As I exited the library after my second trip, I noticed an art-gate that had escaped my attention previously (even when I passed it on the way to a Gaga Dance program earlier in 2012). A companion piece to the globe sculpture outside, it was decorated with eight red book spines that bore an unfortunate resemblance to dynamite. The books represented eight countries: Sweden, Russia, France, Slovak, Spain (with the “s” scraped off by a vandal), Italy, Germany, and Poland.
Thinking I had finished my blog work, I started walking east along Queen Street West. I had tucked my camera away too soon, though, for a mural by Maureen Walton next to the library building immediately captivated me. It was the perfect visual to summarize a morning immersed in the dynamic urban creativity of Parkdale!
Forest Hill branch presides on a rise of land located on the north side of Eglinton Avenue West, just east of Bathurst. It has a wide central aisle flanked by four large arches that span rows of shelving. Each arch contains a wavy piece of metal, and silver mesh occupies the space between the curved metal and the apex of the arch.
I enjoyed walking down the main aisle, noting the large fiction collection, young adult nook furnished with a red recliner, solid ESL offerings, and a Hebrew and Yiddish section. Apart from some kits for learning Russian and French, Forest Hill branch didn’t have the diverse multilingual collections I was used to seeing in Scarborough.
Without a patron or stroller in sight, the Forest Hill children’s section was completely quiet. A forlorn train set rested on a ledge above the raised and semi-enclosed pre-school area. The train’s body was composed of five boxes in varying sizes and covered in fading red, yellow, and blue construction paper. The sixth box, the engine car, was decorated in black and sprouted a paper-towel spool for a chimney. For steam, an opaque white plastic bag puffed out of the chimney. All six boxes carried a word, which together announced, “All Aboard the Forest Hill Express!”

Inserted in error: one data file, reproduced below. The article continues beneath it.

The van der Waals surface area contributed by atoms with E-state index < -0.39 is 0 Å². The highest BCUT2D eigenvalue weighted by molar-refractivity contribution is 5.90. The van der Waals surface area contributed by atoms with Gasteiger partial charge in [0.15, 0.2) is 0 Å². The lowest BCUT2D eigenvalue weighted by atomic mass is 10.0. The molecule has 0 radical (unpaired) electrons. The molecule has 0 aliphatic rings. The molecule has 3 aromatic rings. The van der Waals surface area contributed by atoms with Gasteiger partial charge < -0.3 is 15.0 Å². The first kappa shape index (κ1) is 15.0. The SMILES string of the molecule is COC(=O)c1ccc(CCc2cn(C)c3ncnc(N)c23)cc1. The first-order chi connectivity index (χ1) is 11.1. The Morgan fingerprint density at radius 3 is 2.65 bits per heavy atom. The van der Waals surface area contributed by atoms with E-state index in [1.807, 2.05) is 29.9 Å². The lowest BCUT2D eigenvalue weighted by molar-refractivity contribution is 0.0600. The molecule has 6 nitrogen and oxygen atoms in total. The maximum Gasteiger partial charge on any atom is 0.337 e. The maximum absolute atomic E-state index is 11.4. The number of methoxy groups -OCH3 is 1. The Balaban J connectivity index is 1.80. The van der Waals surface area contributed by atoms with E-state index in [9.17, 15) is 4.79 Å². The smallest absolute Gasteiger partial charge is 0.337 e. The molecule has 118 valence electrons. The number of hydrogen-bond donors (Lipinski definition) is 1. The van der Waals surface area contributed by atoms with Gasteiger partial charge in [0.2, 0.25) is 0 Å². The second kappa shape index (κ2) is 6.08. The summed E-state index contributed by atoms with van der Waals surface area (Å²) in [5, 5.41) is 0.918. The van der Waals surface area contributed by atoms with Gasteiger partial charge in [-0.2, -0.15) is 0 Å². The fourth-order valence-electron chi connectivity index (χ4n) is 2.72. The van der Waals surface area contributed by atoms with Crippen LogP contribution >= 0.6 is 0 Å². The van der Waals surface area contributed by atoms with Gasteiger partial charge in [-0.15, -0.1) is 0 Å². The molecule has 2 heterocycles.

On my second visit, the train had left the station permanently, but many positive features remained. I liked the ivy on the windows, the wall-hanging with a Medieval crest, and the sculpture of a bear mama and her cubs in the pre-school room.
The rewards of return also netted peaceful views of the newspaper reading area, yellow frames of sturdy study carrels, and an empty program room with chickens roosting on the puppet theatre.
After I left Forest Hill Library, I walked in a small garden that helped the branch earn its name, for the pines and rocks evoked a forest so successfully that I tuned out the insistent traffic on Eglinton Avenue.
Forest Hill, thank you for your green arches, folksy crest, and theatrical poultry! Your garden and quiet shelves offer peace in the wilderness of chaotic urban life.